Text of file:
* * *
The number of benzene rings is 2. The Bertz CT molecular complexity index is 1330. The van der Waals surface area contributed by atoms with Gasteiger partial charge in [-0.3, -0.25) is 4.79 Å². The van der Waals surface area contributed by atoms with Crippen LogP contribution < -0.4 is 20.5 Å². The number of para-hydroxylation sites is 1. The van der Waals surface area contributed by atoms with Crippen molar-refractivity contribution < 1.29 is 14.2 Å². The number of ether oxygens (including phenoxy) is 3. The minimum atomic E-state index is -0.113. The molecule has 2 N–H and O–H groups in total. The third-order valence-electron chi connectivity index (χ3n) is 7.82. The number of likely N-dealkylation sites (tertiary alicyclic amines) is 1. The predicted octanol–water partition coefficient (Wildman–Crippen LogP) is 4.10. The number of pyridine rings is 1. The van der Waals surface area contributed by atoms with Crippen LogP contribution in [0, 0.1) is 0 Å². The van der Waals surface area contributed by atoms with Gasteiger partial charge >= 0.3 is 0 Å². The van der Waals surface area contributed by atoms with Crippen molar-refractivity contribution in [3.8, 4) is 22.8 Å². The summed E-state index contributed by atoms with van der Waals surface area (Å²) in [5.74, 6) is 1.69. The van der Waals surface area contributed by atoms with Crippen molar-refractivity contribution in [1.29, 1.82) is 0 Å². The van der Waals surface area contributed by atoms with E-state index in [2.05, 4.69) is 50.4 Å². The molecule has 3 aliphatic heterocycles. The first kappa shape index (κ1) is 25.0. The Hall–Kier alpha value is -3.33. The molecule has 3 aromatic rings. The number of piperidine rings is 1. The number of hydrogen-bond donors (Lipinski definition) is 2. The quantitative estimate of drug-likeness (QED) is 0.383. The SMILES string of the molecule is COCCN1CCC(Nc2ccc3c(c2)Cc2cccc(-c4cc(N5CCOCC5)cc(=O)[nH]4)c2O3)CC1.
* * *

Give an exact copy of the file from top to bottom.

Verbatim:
The number of benzene rings is 2. The Bertz CT molecular complexity index is 1330. The van der Waals surface area contributed by atoms with Gasteiger partial charge in [-0.3, -0.25) is 4.79 Å². The van der Waals surface area contributed by atoms with Crippen LogP contribution < -0.4 is 20.5 Å². The number of para-hydroxylation sites is 1. The van der Waals surface area contributed by atoms with Crippen molar-refractivity contribution < 1.29 is 14.2 Å². The number of ether oxygens (including phenoxy) is 3. The minimum atomic E-state index is -0.113. The molecule has 2 N–H and O–H groups in total. The third-order valence-electron chi connectivity index (χ3n) is 7.82. The number of likely N-dealkylation sites (tertiary alicyclic amines) is 1. The predicted octanol–water partition coefficient (Wildman–Crippen LogP) is 4.10. The number of pyridine rings is 1. The van der Waals surface area contributed by atoms with Crippen LogP contribution in [0, 0.1) is 0 Å². The van der Waals surface area contributed by atoms with Gasteiger partial charge >= 0.3 is 0 Å². The van der Waals surface area contributed by atoms with Crippen molar-refractivity contribution in [3.8, 4) is 22.8 Å². The summed E-state index contributed by atoms with van der Waals surface area (Å²) in [5.74, 6) is 1.69. The van der Waals surface area contributed by atoms with Crippen molar-refractivity contribution in [1.29, 1.82) is 0 Å². The van der Waals surface area contributed by atoms with E-state index in [2.05, 4.69) is 50.4 Å². The molecule has 3 aliphatic heterocycles. The first kappa shape index (κ1) is 25.0. The Hall–Kier alpha value is -3.33. The molecule has 3 aromatic rings. The number of piperidine rings is 1. The number of hydrogen-bond donors (Lipinski definition) is 2. The quantitative estimate of drug-likeness (QED) is 0.383. The SMILES string of the molecule is COCCN1CCC(Nc2ccc3c(c2)Cc2cccc(-c4cc(N5CCOCC5)cc(=O)[nH]4)c2O3)CC1.